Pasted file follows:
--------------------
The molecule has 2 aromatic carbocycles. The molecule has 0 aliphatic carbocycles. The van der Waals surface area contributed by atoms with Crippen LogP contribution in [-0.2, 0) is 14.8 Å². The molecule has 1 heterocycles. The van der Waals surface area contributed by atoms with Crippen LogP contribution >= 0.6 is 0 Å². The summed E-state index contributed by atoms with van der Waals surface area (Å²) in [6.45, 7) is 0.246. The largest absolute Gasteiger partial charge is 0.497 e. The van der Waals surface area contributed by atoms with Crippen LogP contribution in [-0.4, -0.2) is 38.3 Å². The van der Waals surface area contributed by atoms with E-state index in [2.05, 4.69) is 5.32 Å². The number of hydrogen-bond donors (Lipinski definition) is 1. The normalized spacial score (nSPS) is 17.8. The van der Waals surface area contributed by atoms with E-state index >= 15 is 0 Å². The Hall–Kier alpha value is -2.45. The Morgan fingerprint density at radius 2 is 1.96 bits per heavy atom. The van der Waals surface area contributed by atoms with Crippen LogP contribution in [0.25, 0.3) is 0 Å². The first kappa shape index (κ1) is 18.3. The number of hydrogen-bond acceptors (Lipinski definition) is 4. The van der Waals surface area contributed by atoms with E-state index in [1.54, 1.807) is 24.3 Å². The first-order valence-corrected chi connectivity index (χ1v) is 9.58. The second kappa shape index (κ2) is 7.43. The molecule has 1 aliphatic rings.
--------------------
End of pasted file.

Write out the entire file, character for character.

The molecule has 2 aromatic carbocycles. The molecule has 0 aliphatic carbocycles. The van der Waals surface area contributed by atoms with Crippen LogP contribution in [-0.2, 0) is 14.8 Å². The molecule has 1 heterocycles. The van der Waals surface area contributed by atoms with Crippen LogP contribution >= 0.6 is 0 Å². The summed E-state index contributed by atoms with van der Waals surface area (Å²) in [6.45, 7) is 0.246. The largest absolute Gasteiger partial charge is 0.497 e. The van der Waals surface area contributed by atoms with Crippen LogP contribution in [-0.4, -0.2) is 38.3 Å². The van der Waals surface area contributed by atoms with E-state index in [2.05, 4.69) is 5.32 Å². The number of hydrogen-bond donors (Lipinski definition) is 1. The normalized spacial score (nSPS) is 17.8. The van der Waals surface area contributed by atoms with E-state index >= 15 is 0 Å². The Hall–Kier alpha value is -2.45. The Morgan fingerprint density at radius 2 is 1.96 bits per heavy atom. The van der Waals surface area contributed by atoms with Crippen LogP contribution in [0.25, 0.3) is 0 Å². The first kappa shape index (κ1) is 18.3. The number of hydrogen-bond acceptors (Lipinski definition) is 4. The van der Waals surface area contributed by atoms with E-state index in [1.54, 1.807) is 24.3 Å². The first-order valence-corrected chi connectivity index (χ1v) is 9.58. The second kappa shape index (κ2) is 7.43. The molecule has 1 aliphatic rings.